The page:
Funding available for local communities to implement solar eclipse activities


A new initiative launched by the Indiana University Center for Rural Engagement will help rural Indiana communities host arts and cultural events and activities related to the 2024 solar eclipse.

Organizations in communities with populations less than 50,000 can apply for micro-grants up to $2,000 to support the implementation of eclipse activities.

Regional Opportunity Initiatives is acting as the fiscal agent for the grant program and will provide technical assistance to facilitate the eclipse micro-grant program.

The path of totality of the April 8 solar eclipse will cover a segment of the U.S. and Mexico, including a large part of Indiana, in complete darkness for up to 4 minutes as the moon shadows the sun.

The next time Indiana will fall in the path of totality of a solar eclipse will be 2099.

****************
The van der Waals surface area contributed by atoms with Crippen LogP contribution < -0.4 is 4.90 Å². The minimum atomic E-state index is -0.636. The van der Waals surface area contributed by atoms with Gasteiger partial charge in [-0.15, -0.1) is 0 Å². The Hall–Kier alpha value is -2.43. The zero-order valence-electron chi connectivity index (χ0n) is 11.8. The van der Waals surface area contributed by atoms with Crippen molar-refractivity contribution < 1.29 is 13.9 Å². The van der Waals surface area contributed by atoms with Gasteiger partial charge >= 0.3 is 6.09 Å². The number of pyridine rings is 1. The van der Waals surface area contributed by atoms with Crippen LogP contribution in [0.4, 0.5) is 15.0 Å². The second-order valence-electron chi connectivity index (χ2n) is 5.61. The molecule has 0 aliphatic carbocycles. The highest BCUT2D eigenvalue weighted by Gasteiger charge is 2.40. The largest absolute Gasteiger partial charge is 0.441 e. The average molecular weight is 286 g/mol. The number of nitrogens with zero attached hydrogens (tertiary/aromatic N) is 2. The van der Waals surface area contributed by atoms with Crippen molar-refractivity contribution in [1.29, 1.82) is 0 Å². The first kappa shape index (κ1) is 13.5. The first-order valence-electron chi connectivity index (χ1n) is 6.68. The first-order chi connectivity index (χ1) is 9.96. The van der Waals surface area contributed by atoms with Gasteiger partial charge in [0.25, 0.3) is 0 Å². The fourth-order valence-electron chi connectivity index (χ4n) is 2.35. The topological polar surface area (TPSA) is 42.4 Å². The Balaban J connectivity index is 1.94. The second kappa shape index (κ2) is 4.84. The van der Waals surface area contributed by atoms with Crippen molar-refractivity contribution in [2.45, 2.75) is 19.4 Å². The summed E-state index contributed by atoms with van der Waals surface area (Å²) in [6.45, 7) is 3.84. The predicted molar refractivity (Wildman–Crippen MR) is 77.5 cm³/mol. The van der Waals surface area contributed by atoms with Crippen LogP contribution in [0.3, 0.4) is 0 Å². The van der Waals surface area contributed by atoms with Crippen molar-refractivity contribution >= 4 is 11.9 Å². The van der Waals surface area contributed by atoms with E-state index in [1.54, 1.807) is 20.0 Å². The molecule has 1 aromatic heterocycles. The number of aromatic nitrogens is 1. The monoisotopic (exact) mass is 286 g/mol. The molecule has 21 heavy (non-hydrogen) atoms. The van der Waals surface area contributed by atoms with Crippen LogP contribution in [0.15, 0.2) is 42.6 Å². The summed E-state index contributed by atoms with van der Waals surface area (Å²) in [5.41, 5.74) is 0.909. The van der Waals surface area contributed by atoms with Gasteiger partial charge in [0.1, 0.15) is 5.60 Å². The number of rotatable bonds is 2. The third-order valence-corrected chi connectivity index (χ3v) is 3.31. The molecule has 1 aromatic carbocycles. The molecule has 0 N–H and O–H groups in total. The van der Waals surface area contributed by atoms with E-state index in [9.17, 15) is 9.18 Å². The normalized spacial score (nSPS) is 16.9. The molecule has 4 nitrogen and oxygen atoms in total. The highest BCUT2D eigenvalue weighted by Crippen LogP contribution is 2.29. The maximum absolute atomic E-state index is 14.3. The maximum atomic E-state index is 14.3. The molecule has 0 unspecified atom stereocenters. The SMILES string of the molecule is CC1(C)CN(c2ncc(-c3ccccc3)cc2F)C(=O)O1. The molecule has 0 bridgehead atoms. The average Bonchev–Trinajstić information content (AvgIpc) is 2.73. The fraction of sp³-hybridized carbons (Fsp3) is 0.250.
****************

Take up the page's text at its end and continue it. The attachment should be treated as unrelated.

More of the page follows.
The Simons Foundation is focusing support on areas of the country that have fewer traditional science engagement opportunities than major metropolitan cities through partnerships with science museums, art organizations, cultural centers and local downtown districts.

The Center for Rural Engagement invites community organizations to submit ideas for eclipse-related events and activities leading up to April 8 that include visual, public or performing arts; placemaking and design; film and cultural heritage.

The micro-grant application will open this summer at For information about the initiative, contact Hannah Jones at [email protected].

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